At the end of 1991 you would have 3 Years of Service. Although your consecutive One Year Breaks in Service (3) equaled your prior Years of Service (3), you did not have 5 consecutive One Year Breaks in Service, so you have not incurred a Permanent Break in Service.

For example:

1984 - 1990 You earned 7 Years of Service.

1991 - 1996 You incurred 6 consecutive One Year Breaks in Service.

1997 You earn a Year of Service.

At the end of 1997 you would have 8 Years of Service because your consecutive One Year Breaks in Service (6) were less than your previously credited Years of Service (7).

For example:

1985 - 1990 You earned 6 Years of Service.

1991 - 1996 You have 6 consecutive One Year Breaks in Service.

1997 You earned a Year of Service.

At the end of 1997 you would have 1 Year of Service and your prior Years of Service would have been permanently forfeited since you had at least five (5) one-year breaks and your consecutive one-year Breaks in Service (6) equaled your previous credited Years of Service (6).

(b) From January 1, 1976 through December 31, 1986, you would have a Permanent Break in Service if your consecutive One Year Breaks in Service equal or exceed your previously credited Years of Service under the "Rule of Parity."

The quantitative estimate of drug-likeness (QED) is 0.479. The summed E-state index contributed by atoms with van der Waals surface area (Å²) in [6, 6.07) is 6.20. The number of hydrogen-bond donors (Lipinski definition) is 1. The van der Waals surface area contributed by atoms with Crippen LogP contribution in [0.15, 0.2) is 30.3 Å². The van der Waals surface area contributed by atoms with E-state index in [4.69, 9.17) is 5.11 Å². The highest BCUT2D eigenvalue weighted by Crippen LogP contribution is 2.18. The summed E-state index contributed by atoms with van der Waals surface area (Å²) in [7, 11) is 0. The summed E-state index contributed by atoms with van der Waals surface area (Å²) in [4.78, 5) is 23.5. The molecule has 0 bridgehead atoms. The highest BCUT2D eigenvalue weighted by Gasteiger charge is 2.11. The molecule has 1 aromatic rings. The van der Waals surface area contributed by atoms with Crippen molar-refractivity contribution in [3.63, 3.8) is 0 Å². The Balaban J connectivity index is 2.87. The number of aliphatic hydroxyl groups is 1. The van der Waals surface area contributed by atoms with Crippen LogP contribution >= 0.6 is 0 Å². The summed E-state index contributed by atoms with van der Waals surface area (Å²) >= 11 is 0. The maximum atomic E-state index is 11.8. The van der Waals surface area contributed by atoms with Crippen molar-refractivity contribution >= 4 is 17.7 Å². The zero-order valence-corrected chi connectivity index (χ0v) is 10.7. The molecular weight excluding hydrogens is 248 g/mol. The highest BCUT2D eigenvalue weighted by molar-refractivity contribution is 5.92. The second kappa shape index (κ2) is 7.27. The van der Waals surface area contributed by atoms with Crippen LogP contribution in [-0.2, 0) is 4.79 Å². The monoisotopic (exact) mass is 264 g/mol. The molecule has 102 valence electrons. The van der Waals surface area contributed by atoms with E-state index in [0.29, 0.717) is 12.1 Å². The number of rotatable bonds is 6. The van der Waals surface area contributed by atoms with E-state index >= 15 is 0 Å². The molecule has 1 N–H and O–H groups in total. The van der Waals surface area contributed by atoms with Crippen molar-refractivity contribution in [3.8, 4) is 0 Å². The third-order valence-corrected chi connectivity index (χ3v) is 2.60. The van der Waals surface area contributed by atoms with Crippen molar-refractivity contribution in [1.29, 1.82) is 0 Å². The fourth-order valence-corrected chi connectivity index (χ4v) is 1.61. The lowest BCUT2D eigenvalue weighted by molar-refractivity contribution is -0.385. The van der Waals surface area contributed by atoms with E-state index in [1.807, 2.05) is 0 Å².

For example:

1975 - 1977 You earned 3 Years of Service.

1978 - 1980 You incurred 3 consecutive One Year Breaks in Service.

1981 You earned a Year of Service.

At the end of 1981 you would have 1 Year of Service and your prior Years of Service would have been forfeited since your consecutive One Year Breaks in Service (3) equaled (or exceeded) your previously credited Years of Service (3).

(c) Prior to January 1, 1976, the Plan had another rule with respect to Breaks in Service: if you did not incur more than 5 Breaks in Service in a row, your prior Years of Service remained credited to you when you returned to Covered Employment. This is the basic rule for Breaks in Service prior to 1976. However, if the Rule of Parity described in paragraph (b) is more favorable to you than the basic rule with respect to Years of Service before 1976, you will be given credit for the prior Years of Service which you would lose under the basic rule only for purposes of determining your benefit, but not for purposes of determining whether you have completed the Years of Service needed to become vested in your benefit before Normal Retirement Age.

Can I Ever Count Service Outside of Covered Employment Under the Plan?

Solely for purposes of avoiding a One Year Break in Service and achieving vested status, you may count certain non-covered employment for a contributing Employer which occurs immediately before or after, and for the same Employer as, your Covered Employment. For example, if you worked for a contributing Employer in a position which was not covered by the collective bargaining agreement immediately before or after you worked for the same Employer as a steamfitter in Covered Employment. If you think you are entitled to credit for any non-covered employment, please contact the Fund Office as soon as possible.